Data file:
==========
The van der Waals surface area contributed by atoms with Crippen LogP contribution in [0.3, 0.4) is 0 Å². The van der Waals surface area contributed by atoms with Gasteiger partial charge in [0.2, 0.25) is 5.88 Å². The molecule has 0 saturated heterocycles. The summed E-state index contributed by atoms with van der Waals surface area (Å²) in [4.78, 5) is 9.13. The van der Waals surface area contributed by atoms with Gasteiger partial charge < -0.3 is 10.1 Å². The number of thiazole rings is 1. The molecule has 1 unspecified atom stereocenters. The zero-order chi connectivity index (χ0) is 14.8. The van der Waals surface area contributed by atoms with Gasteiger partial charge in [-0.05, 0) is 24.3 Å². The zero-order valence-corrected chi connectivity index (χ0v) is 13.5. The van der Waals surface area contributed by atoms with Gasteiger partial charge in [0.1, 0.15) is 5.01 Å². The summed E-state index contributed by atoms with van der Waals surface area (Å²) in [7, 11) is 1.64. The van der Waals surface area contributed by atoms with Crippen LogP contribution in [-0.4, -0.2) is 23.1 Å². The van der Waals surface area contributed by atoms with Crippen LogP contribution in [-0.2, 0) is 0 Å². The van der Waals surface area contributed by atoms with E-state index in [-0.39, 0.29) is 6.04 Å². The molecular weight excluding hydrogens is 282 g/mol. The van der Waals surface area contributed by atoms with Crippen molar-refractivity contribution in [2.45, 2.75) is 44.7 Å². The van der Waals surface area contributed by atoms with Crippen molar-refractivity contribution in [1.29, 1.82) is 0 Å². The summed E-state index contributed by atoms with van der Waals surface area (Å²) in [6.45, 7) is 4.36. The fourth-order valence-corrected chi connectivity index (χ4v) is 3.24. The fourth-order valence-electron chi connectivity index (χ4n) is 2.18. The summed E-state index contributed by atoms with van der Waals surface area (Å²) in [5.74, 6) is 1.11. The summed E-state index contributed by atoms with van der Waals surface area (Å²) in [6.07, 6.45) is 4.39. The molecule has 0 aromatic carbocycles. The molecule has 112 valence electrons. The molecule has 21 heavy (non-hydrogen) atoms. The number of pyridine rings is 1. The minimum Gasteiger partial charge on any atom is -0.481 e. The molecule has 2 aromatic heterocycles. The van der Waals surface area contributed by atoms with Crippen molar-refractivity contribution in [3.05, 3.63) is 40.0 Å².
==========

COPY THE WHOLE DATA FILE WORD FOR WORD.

The van der Waals surface area contributed by atoms with Crippen LogP contribution in [0.3, 0.4) is 0 Å². The van der Waals surface area contributed by atoms with Gasteiger partial charge in [0.2, 0.25) is 5.88 Å². The molecule has 0 saturated heterocycles. The summed E-state index contributed by atoms with van der Waals surface area (Å²) in [4.78, 5) is 9.13. The van der Waals surface area contributed by atoms with Gasteiger partial charge < -0.3 is 10.1 Å². The number of thiazole rings is 1. The molecule has 1 unspecified atom stereocenters. The zero-order chi connectivity index (χ0) is 14.8. The van der Waals surface area contributed by atoms with Gasteiger partial charge in [-0.05, 0) is 24.3 Å². The zero-order valence-corrected chi connectivity index (χ0v) is 13.5. The van der Waals surface area contributed by atoms with Gasteiger partial charge in [0.1, 0.15) is 5.01 Å². The summed E-state index contributed by atoms with van der Waals surface area (Å²) in [7, 11) is 1.64. The van der Waals surface area contributed by atoms with Crippen LogP contribution in [-0.4, -0.2) is 23.1 Å². The van der Waals surface area contributed by atoms with Crippen LogP contribution in [-0.2, 0) is 0 Å². The van der Waals surface area contributed by atoms with E-state index in [-0.39, 0.29) is 6.04 Å². The molecular weight excluding hydrogens is 282 g/mol. The van der Waals surface area contributed by atoms with Crippen molar-refractivity contribution in [2.45, 2.75) is 44.7 Å². The van der Waals surface area contributed by atoms with Crippen molar-refractivity contribution in [1.29, 1.82) is 0 Å². The summed E-state index contributed by atoms with van der Waals surface area (Å²) in [6.45, 7) is 4.36. The fourth-order valence-corrected chi connectivity index (χ4v) is 3.24. The fourth-order valence-electron chi connectivity index (χ4n) is 2.18. The summed E-state index contributed by atoms with van der Waals surface area (Å²) in [5.74, 6) is 1.11. The summed E-state index contributed by atoms with van der Waals surface area (Å²) in [6.07, 6.45) is 4.39. The molecule has 0 aromatic carbocycles. The molecule has 112 valence electrons. The molecule has 21 heavy (non-hydrogen) atoms. The number of pyridine rings is 1. The minimum Gasteiger partial charge on any atom is -0.481 e. The molecule has 2 aromatic heterocycles. The van der Waals surface area contributed by atoms with Crippen molar-refractivity contribution in [3.05, 3.63) is 40.0 Å².